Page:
The following is the second part of an article I had previously planned to be included in a Lovely Left Foot project, which has since not come to pass. With some rewriting to make the overall content more current (the bulk was written a year or so ago), I present it now in several sections, which I will publish in the lead-up to the 2014 seasons kick-off at the beginning of next month.
The first part, on League Organisation.
The second topic is regards the aforementioned licensing procedure, by which clubs are awarded the right to play in the LOI or not. The procedure has come in for some criticism over the years, through the selective way in which primary and secondary licenses are handed out.
The case of Monaghan United, who won promotion to the Premier Division while spending a great amount of money, underwent the standard licensing checks (finances, stadium quality, etc), and received a top tier license, is a pretty sad one. Months after all that occurred, the club pulled out of the league citing heavy debt problems. No sponsors, bills to pay, bad results and poor attendance levels all played their part. But the question was put, and never rightfully answered, why were Monaghan United awarded a Premier license in the first place? Was the FAI’s overlook faulty? Did Monaghan not present accurate books?
It is clear now that Monaghan should not have been invited to participate in the Premier League that year on the basis of their weak financial position before the 2012 league started. If this case makes one thing plain, it is that a stricter licensing procedure in regards better regulated finances for individual clubs must be made a reality. If clubs cannot demonstrate to as reasonable an extent as possible that they have the capital to make it through a year of football, they should be turned down. The idea of a fund to help start-ups and newly promoted clubs stands, but that does not mean an easy gravy train for a club that is insolvent or never likely to not be.
They should not be given the benefit of the doubt and allowed several months to try and find nonexistent sponsors to tide them over. Clubs should be responsible enough to budget realistically, and intelligent enough to recognise the circumstances they will find themselves in if they spend more than they have. There are things the FAI can do to help but the clubs must shoulder some responsibility. The financial situation in Irish football is too fragile to operate on hope alone.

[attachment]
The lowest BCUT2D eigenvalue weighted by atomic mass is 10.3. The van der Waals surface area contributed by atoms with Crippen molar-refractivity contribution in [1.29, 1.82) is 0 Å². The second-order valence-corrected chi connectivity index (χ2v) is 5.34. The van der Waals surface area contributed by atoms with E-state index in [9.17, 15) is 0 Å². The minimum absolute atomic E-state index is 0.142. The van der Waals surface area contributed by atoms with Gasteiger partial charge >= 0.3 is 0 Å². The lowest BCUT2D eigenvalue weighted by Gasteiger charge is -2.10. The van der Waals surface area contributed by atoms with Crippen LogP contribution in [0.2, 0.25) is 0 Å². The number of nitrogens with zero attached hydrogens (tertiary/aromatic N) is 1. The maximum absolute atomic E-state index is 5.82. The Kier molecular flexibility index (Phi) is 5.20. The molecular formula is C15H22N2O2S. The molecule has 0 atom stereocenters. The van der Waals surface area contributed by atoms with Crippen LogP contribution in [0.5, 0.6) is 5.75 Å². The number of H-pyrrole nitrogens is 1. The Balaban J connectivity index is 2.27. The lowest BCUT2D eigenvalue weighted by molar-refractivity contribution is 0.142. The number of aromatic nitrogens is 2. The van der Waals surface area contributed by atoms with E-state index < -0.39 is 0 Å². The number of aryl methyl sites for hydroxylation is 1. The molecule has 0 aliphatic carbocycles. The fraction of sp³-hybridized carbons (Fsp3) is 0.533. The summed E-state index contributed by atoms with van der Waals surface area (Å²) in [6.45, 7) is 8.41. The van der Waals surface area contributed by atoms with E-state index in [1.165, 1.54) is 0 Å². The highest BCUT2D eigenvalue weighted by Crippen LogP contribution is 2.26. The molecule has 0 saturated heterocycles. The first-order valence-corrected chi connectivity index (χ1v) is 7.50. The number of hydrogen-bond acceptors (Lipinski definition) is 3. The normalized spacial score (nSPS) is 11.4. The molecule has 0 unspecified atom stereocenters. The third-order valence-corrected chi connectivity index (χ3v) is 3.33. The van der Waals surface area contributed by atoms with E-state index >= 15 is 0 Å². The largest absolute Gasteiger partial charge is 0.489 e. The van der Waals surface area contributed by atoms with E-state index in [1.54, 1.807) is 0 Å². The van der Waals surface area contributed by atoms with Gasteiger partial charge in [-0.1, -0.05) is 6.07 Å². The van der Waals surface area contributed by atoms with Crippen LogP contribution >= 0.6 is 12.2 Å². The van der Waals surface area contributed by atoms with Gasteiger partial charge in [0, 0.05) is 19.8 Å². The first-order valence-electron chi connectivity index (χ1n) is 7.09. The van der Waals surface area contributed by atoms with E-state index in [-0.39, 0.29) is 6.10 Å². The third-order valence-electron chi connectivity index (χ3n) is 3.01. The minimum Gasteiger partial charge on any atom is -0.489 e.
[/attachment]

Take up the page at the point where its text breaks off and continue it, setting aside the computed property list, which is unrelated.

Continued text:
On the flipside of all that, there should be some form of punitive aspect for clubs who mislead the FAI in regards to their finances, though such things could be seen as a matter for the law outside of football. Monaghan United may have had one of the smallest budgets of a League of Ireland club, but that does not make them immune from criticism in regards their role in all of this. Some mismanagement of the club did take place, and the clubs higher-ups should answer for that.
The FAI, especially if it takes a more active role in helping clubs financially, has to institute some rules regards financial planning and living within means. No more Sporting Fingal’s can be allowed to live fast and die young. Responsible budgets, gradual expansion.
The FAI and its organisation have other things it could attempt to do. I know money to do any of the stuff I’ve mooted won’t appear out of nowhere: perhaps we could take it from the salary of FAI head John Delaney, currently being paid an absolutely criminal 366K a year (which is near twice as much as the Prime Minister of the country is paid). He has also overseen a period where the FAI finds itself in debt and forced to slash prize money to clubs because of it, yet seemed to want a pat in the back for cutting a measly 10% from his astronomical wage packet. And he is just one of many in the higher echelons of the FAI, who take home absolutely gigantic wages, while LOI clubs struggle. In fact, after his carry on in Poland, Delaney stepping aside would not be a bad idea.
Cost cutting in terms of salaries would not only help the league financially, but PR wise. The many fans of the LOI have, in general, a very poor opinion of its governing body, who are seen as overly-obsessed with the national side to the detriment of the club game, and stingy with money towards the same object. Playing up free match balls when prize money allocations are slashed is a perfect example. The FAI struggles to come up with clear statements regarding league structure for coming seasons, failed to sort out the quagmire that is Galway football for years, and has overseen the death of many clubs in the last decade.
The image of the FAI not caring enough about the LOI is one that will be hard to banish, and will only be so if that organisation decides to make the league its primary focus, both in terms of attention and money. The FAI leads, so it has to take the main role in any reform effort. Sadly, the meaningless lip-service and all too real abandonment that characterise the FAI’s relationship with the national league will likely continue.